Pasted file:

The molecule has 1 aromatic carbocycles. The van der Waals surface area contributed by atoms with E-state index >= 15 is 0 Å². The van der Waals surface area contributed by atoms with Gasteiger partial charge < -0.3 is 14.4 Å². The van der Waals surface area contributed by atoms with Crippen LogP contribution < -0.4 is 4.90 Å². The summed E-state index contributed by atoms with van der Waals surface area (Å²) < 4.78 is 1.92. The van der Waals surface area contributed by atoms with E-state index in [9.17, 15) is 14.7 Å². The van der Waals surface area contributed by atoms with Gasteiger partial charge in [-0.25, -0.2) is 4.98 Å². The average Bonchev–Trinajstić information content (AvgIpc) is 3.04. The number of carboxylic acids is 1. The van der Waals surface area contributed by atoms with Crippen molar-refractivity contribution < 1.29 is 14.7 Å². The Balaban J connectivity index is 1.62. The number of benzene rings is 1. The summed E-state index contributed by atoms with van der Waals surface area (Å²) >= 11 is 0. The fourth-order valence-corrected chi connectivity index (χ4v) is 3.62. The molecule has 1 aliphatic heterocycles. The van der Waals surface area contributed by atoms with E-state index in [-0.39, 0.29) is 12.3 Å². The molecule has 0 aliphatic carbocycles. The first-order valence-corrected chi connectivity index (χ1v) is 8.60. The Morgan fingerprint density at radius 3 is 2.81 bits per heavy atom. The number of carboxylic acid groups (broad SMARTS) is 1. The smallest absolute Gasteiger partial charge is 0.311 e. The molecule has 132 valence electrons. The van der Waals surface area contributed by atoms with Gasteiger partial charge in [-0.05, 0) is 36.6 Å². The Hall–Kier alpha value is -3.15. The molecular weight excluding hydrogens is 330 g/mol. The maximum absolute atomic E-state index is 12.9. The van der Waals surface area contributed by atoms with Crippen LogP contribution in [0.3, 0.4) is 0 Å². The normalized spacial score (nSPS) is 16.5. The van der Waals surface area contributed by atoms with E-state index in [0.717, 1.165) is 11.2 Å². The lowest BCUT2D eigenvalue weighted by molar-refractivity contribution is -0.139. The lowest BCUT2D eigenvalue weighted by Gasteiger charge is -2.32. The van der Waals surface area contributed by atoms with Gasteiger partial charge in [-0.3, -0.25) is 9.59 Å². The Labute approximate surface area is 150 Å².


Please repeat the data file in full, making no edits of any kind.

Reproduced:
The molecule has 1 aromatic carbocycles. The van der Waals surface area contributed by atoms with E-state index >= 15 is 0 Å². The van der Waals surface area contributed by atoms with Gasteiger partial charge < -0.3 is 14.4 Å². The van der Waals surface area contributed by atoms with Crippen LogP contribution < -0.4 is 4.90 Å². The summed E-state index contributed by atoms with van der Waals surface area (Å²) < 4.78 is 1.92. The van der Waals surface area contributed by atoms with E-state index in [9.17, 15) is 14.7 Å². The van der Waals surface area contributed by atoms with Gasteiger partial charge in [-0.25, -0.2) is 4.98 Å². The average Bonchev–Trinajstić information content (AvgIpc) is 3.04. The number of carboxylic acids is 1. The van der Waals surface area contributed by atoms with Crippen molar-refractivity contribution < 1.29 is 14.7 Å². The Balaban J connectivity index is 1.62. The number of benzene rings is 1. The summed E-state index contributed by atoms with van der Waals surface area (Å²) >= 11 is 0. The fourth-order valence-corrected chi connectivity index (χ4v) is 3.62. The molecule has 1 aliphatic heterocycles. The van der Waals surface area contributed by atoms with E-state index in [-0.39, 0.29) is 12.3 Å². The molecule has 0 aliphatic carbocycles. The first-order valence-corrected chi connectivity index (χ1v) is 8.60. The Morgan fingerprint density at radius 3 is 2.81 bits per heavy atom. The number of carboxylic acid groups (broad SMARTS) is 1. The smallest absolute Gasteiger partial charge is 0.311 e. The molecule has 132 valence electrons. The van der Waals surface area contributed by atoms with Gasteiger partial charge in [-0.05, 0) is 36.6 Å². The Hall–Kier alpha value is -3.15. The molecular weight excluding hydrogens is 330 g/mol. The maximum absolute atomic E-state index is 12.9. The van der Waals surface area contributed by atoms with Crippen LogP contribution in [0.3, 0.4) is 0 Å². The normalized spacial score (nSPS) is 16.5. The van der Waals surface area contributed by atoms with E-state index in [0.717, 1.165) is 11.2 Å². The lowest BCUT2D eigenvalue weighted by molar-refractivity contribution is -0.139. The lowest BCUT2D eigenvalue weighted by Gasteiger charge is -2.32. The van der Waals surface area contributed by atoms with Gasteiger partial charge in [-0.3, -0.25) is 9.59 Å². The Labute approximate surface area is 150 Å².